But to give you a sample, here’s offensive rating. The 2004 season, when the Pistons won the title, stands out here especially, but it also is an outlier on several of the other charts, too.
The regular season is blue, and the post season is orange.
Sorry loyal readers, I have to do it. I am rational enough to understand that Kalin Lucas is a longshot to get drafted. But with the obvious University of Michigan slant from certain PistonPowered writers, as a loyal MSU alum, I have to sneak Kalin into this series. It’s a holiday weekend. We’ll get back to more serious prospects on Monday, if you’ll be kind enough to indulge me today.
Measurables: 6-foot-0, 190 pounds, senior PG from Michigan State
Key stats: 17.0 points, 3.4 assists per game while shooting 43 percent from the field and 39 percent from three
Projected: Late second round to undrafted
How would he help the Pistons?
Lucas has point guard-like skills. At Michigan State, it was a stretch to call him a pass-first point guard. Lucas’s greatest strength in college was undoubtedly his ability to create scoring opportunities for himself. Because he’s not big or an explosive athlete, that will have to chance in the NBA if he makes it, either as a second round pick or a rookie free agent.
The positive though? I think he can change. The one thing he didn’t get enough credit for at Michigan State was his ability to take care of the ball. He had a low assist total, so his assist-to-turnover ratio never looked great, but his actual turnover percentage — ranging from 16 percent to 19 percent during his four seasons at MSU — wasn’t bad. He has a quick enough first step to draw extra defenders. The key for him if he’s to have pro success is learning to give the ball up when he creates those advantages off the dribble rather than trying to get all the way to the basket, since he’ll probably struggle to finish in the NBA.
His 3-point shot will help as well. His jumper improved throughout his college career, and because teams will have to step out and guard him, that should give him the opportunity to create some off the dribble. Lucas was a very good player at Michigan State who maybe didn’t improve as much as many thought he would when he was named Big Ten Player of the Year as a sophomore. But he still does some things very well, he improved, he bounced back nicely from a serious injury and remember, last season no one thought Manny Harris could play in the NBA either and he had an OK rookie season for a guy who wasn’t drafted.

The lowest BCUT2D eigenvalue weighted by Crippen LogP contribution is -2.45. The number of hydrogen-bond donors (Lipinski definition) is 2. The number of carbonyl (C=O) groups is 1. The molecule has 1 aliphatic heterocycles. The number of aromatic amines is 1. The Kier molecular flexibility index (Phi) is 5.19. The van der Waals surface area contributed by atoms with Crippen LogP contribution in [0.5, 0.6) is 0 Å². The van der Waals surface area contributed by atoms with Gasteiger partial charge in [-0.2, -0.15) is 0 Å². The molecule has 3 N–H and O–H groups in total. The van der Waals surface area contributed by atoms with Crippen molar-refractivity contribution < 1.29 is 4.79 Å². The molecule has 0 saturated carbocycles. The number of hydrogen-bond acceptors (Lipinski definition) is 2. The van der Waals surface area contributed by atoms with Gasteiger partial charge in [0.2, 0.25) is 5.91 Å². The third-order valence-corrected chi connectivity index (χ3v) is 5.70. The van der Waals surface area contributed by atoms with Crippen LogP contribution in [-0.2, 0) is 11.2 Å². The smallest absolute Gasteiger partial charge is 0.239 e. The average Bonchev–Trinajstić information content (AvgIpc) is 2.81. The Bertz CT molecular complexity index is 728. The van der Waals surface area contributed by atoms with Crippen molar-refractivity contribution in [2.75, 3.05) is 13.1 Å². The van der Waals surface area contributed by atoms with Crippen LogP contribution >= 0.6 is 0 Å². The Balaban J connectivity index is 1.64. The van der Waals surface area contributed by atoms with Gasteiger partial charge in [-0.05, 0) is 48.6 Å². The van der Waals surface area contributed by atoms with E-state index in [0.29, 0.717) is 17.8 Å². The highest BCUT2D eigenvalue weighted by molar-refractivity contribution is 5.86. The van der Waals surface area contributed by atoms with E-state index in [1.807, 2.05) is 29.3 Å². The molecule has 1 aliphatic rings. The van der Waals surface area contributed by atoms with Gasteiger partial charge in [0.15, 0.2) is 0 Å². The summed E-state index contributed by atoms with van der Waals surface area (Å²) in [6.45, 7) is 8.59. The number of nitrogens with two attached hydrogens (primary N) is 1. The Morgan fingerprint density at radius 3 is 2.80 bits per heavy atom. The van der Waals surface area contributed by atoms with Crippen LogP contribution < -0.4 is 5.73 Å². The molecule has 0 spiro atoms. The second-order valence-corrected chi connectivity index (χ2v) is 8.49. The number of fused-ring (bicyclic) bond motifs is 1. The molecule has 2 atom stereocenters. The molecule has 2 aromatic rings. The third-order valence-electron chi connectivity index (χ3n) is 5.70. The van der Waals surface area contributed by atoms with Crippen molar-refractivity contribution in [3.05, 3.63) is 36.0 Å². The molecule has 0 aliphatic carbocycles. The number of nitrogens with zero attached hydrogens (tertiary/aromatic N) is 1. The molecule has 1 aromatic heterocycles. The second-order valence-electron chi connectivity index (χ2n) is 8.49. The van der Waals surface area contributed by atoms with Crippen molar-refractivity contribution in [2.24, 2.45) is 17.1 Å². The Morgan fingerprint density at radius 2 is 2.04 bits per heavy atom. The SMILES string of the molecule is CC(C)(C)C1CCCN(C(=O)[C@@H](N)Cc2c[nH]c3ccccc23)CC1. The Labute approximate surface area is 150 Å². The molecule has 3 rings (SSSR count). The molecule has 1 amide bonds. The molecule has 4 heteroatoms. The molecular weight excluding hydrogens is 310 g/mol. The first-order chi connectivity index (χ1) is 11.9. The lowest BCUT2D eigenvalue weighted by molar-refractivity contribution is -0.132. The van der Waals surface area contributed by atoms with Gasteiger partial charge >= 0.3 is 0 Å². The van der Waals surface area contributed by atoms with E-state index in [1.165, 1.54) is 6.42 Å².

How wouldn’t he help the Pistons?
The Pistons have a crowded backcourt already. They certainly don’t have an answer at the point guard position, but it’s unlikely they’ll find anyone in the second round or among rookie free agents who will be better than what they already have on the roster. Lucas has some things to learn about the position in order to carve out a NBA niche for himself. The Pistons are in need of impact players, not more role players, so even if Lucas had some believers among Pistons front office people, it’s unlikely that would be enough to earn a roster spot.
What are others saying?
As a creator off the dribble, Lucas may be somewhat limited at the NBA level due to his lack of elite explosiveness. While he does have a good top speed with the ball in his hands, he doesn’t possess a lightning-quick first step. He does however display a sense of craftiness and an understanding of how to use change of pace dribbles. He’s also comfortable as the ball-handler in pick-and roll situations, often making the correct reads, whether it’s a drive to the basket, a jumpshot for himself, or a pass to a teammate. When attacking the basket, Lucas does a good job of initiating contact and drawing fouls, but his lack of size and elevation often prevents him from finishing at the rim.
Can a relatively slow and small point guard make it in the NBA? And if so, how? That’s the question I have about Lucas, and the answer is in his favor.
Small point guards who do not excel athletically (unlike Brandon Jennings and Jonny Flynn, who are jets) must be great shooters if they hope to get drafted into the NBA and then stick around awhile. And I love what I see in Lucas’ shooting form. He has a slight right leg forward drift that can be problematic, though it’s not hard to fix that. But it’s an excellent and repeatable compact stroke, and he looks about the same on catch-and-shoots or off-the-dribble jumpers. He already looks like an NBA-level shooter.